Kay Ryan sits very near the top of contemporary poetry’s list of “must-read” writers. Sure, recommending a two-term former Poet Laureate and Pulitzer Prize-winning author should come as no surprise. But Ryan is also a poet to present to those who have no relationship with poetry.
Her work has many layers, and perhaps only seasoned readers will reach the deepest ones. Yet, the first surfaces of her poems are touchable. By no means facile, her work is quick to convey a mood. This might be due to the fact that, as she’s said in the past, her poems develop “the way an oyster does, with an aggravation.” And everyone can relate to aggravations.
For me, the poem below conveys the suspense of a move. In a few lines, it narrates the small household chores one focuses on before a move so as to ignore the finality of leaving. One counts the forks and the spoons, but doesn’t envision getting the bed down the stairs.
There are charms
that forestall harm.
The house bristles
for stasis: refolding
the linens along
their creases, keeping
the spoons and chairs
in their right places.
Nobody needs to
witness one’s exquisite
care with the napkins
for the napkins
to have been the act
that made the fact
This post was originally published as part of Zeteo Journal’s Zeteo is Reading Section.
I spent the afternoon preparing to submit a Spanish poetry book that I wrote a few years ago to various contests. Right when I finished and laid out the entries on the table above, a huge ray of light shone into my living room.
Cannot think of a better way to spend my last Saturday living in Bogota.
Only eighteen days left to submit to The Drugstore Notebook’s first ever “Poem of the Month” call for submissions. Send up to three poems to firstname.lastname@example.org. The selected poem will be shared with our nearly 6,000 followers!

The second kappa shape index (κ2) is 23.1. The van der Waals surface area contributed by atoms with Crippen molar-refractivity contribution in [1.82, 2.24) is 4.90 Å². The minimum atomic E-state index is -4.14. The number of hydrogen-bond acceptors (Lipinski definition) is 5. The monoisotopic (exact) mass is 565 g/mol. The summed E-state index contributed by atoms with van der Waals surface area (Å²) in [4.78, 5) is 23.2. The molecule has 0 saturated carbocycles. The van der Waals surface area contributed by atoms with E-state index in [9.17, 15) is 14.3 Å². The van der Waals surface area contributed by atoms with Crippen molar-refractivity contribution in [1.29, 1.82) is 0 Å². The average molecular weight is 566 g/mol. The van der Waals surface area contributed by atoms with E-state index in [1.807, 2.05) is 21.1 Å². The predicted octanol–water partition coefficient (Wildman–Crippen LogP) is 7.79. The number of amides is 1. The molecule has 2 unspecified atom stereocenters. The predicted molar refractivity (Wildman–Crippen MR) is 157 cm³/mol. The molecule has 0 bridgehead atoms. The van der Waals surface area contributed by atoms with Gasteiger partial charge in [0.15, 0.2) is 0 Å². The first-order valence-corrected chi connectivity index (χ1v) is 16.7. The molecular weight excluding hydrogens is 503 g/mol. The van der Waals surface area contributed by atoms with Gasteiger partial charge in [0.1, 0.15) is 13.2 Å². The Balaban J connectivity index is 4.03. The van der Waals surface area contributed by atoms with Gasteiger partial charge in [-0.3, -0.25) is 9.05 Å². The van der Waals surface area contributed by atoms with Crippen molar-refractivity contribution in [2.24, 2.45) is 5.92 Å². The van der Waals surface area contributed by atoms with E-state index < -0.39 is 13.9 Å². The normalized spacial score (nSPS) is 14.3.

While in Los Angeles last year I found a great book at the LACMA bookstore written by Italian poet Adriano Spatola titled “majakovskiiiiiiij.” It is definitely an art/poetry book. A small edition to be cherished and stored.
No doubt, it is coming with me as I move from Bogota, Colombia to Miami next week.
After two rejections, Smoking Glue Gun Magazine finally accepted one of my poems, “Paco,” above.
Thrilled to be included in their catalog of well-crafted work.
After a full day of packing my bookshelves still seem pretty full. It’s final, I cannot part with any of these books.
It’s hard enough to part with the bookshelves I built with the help of an architect friend.
In two weeks, my husband, son Lorenzo and I move from Bogota to Miami. Tick, tick, tick.
Getting published is hard, unfriendly work. As a result, I feel immense gratitude toward every outlet that has agreed to publish my poems. But, I wasn’t sure what to do with all this gratitude until the obvious answer became, well, obvious.
Starting today The Drugstore Notebook is open for submissions! My goal is to start a “Poem of the Month” series in which I select the strongest poem I receive during the previous month.
While I am quite aware that getting published here by no means represents literary success, I do hope it’s an interesting way for aspiring writers to share their work.
So, please send me your best poems, three at a time, in the body of an email to email@example.com.
Submissions close on September 30th for October’s “Poem of the Month.” I will publish the selection sometime in mid-October and promote it as best I can.
Looking forward to reading your work,